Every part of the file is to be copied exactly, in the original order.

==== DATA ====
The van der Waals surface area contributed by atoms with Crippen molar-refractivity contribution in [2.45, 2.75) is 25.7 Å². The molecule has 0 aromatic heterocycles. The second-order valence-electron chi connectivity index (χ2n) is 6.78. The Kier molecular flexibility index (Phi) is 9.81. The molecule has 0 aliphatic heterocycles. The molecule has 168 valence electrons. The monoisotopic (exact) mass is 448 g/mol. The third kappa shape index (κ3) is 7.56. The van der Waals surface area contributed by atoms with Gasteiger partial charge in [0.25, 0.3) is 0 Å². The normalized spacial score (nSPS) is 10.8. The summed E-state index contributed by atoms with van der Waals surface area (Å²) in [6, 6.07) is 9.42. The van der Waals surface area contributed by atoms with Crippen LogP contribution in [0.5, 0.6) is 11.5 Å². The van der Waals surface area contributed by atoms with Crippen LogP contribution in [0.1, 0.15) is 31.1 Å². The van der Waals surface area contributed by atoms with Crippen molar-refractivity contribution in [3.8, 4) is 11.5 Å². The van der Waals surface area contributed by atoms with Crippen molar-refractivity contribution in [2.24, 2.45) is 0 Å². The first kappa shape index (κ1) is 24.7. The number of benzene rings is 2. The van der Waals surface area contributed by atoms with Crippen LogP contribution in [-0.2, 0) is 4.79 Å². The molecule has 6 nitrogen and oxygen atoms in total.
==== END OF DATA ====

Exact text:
The van der Waals surface area contributed by atoms with Crippen molar-refractivity contribution in [2.45, 2.75) is 25.7 Å². The molecule has 0 aromatic heterocycles. The second-order valence-electron chi connectivity index (χ2n) is 6.78. The Kier molecular flexibility index (Phi) is 9.81. The molecule has 0 aliphatic heterocycles. The molecule has 168 valence electrons. The monoisotopic (exact) mass is 448 g/mol. The third kappa shape index (κ3) is 7.56. The van der Waals surface area contributed by atoms with Gasteiger partial charge in [0.25, 0.3) is 0 Å². The normalized spacial score (nSPS) is 10.8. The summed E-state index contributed by atoms with van der Waals surface area (Å²) in [6, 6.07) is 9.42. The van der Waals surface area contributed by atoms with Crippen LogP contribution in [0.5, 0.6) is 11.5 Å². The van der Waals surface area contributed by atoms with Crippen LogP contribution in [0.1, 0.15) is 31.1 Å². The van der Waals surface area contributed by atoms with Crippen molar-refractivity contribution in [3.8, 4) is 11.5 Å². The van der Waals surface area contributed by atoms with Crippen molar-refractivity contribution in [2.24, 2.45) is 0 Å². The first kappa shape index (κ1) is 24.7. The number of benzene rings is 2. The van der Waals surface area contributed by atoms with Crippen LogP contribution in [-0.2, 0) is 4.79 Å². The molecule has 6 nitrogen and oxygen atoms in total.